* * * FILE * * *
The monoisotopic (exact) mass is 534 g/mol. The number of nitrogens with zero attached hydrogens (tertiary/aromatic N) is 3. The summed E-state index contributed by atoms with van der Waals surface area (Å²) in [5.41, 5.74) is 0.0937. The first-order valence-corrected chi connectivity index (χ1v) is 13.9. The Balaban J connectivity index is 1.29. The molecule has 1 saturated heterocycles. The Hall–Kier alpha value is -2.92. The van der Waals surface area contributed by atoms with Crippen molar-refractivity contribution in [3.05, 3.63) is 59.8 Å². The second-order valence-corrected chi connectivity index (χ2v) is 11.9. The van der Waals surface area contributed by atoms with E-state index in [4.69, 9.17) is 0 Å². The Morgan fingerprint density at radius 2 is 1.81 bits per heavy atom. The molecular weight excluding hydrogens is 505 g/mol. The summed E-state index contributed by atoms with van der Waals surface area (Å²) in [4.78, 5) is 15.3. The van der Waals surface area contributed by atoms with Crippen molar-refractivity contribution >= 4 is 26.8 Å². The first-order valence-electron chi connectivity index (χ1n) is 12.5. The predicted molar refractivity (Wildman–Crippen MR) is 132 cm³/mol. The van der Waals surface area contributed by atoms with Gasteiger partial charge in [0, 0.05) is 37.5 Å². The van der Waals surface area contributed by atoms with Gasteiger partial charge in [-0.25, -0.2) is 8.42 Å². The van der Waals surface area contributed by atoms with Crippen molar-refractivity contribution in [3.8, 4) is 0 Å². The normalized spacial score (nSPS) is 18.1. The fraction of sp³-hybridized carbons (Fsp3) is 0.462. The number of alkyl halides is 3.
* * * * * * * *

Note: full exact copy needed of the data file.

The monoisotopic (exact) mass is 534 g/mol. The number of nitrogens with zero attached hydrogens (tertiary/aromatic N) is 3. The summed E-state index contributed by atoms with van der Waals surface area (Å²) in [5.41, 5.74) is 0.0937. The first-order valence-corrected chi connectivity index (χ1v) is 13.9. The Balaban J connectivity index is 1.29. The molecule has 1 saturated heterocycles. The Hall–Kier alpha value is -2.92. The van der Waals surface area contributed by atoms with Crippen molar-refractivity contribution in [3.05, 3.63) is 59.8 Å². The second-order valence-corrected chi connectivity index (χ2v) is 11.9. The van der Waals surface area contributed by atoms with E-state index in [4.69, 9.17) is 0 Å². The Morgan fingerprint density at radius 2 is 1.81 bits per heavy atom. The molecular weight excluding hydrogens is 505 g/mol. The summed E-state index contributed by atoms with van der Waals surface area (Å²) in [4.78, 5) is 15.3. The van der Waals surface area contributed by atoms with Crippen molar-refractivity contribution >= 4 is 26.8 Å². The first-order valence-electron chi connectivity index (χ1n) is 12.5. The predicted molar refractivity (Wildman–Crippen MR) is 132 cm³/mol. The van der Waals surface area contributed by atoms with Gasteiger partial charge in [0, 0.05) is 37.5 Å². The van der Waals surface area contributed by atoms with Gasteiger partial charge in [-0.25, -0.2) is 8.42 Å². The van der Waals surface area contributed by atoms with Crippen molar-refractivity contribution in [3.8, 4) is 0 Å². The normalized spacial score (nSPS) is 18.1. The fraction of sp³-hybridized carbons (Fsp3) is 0.462. The number of alkyl halides is 3.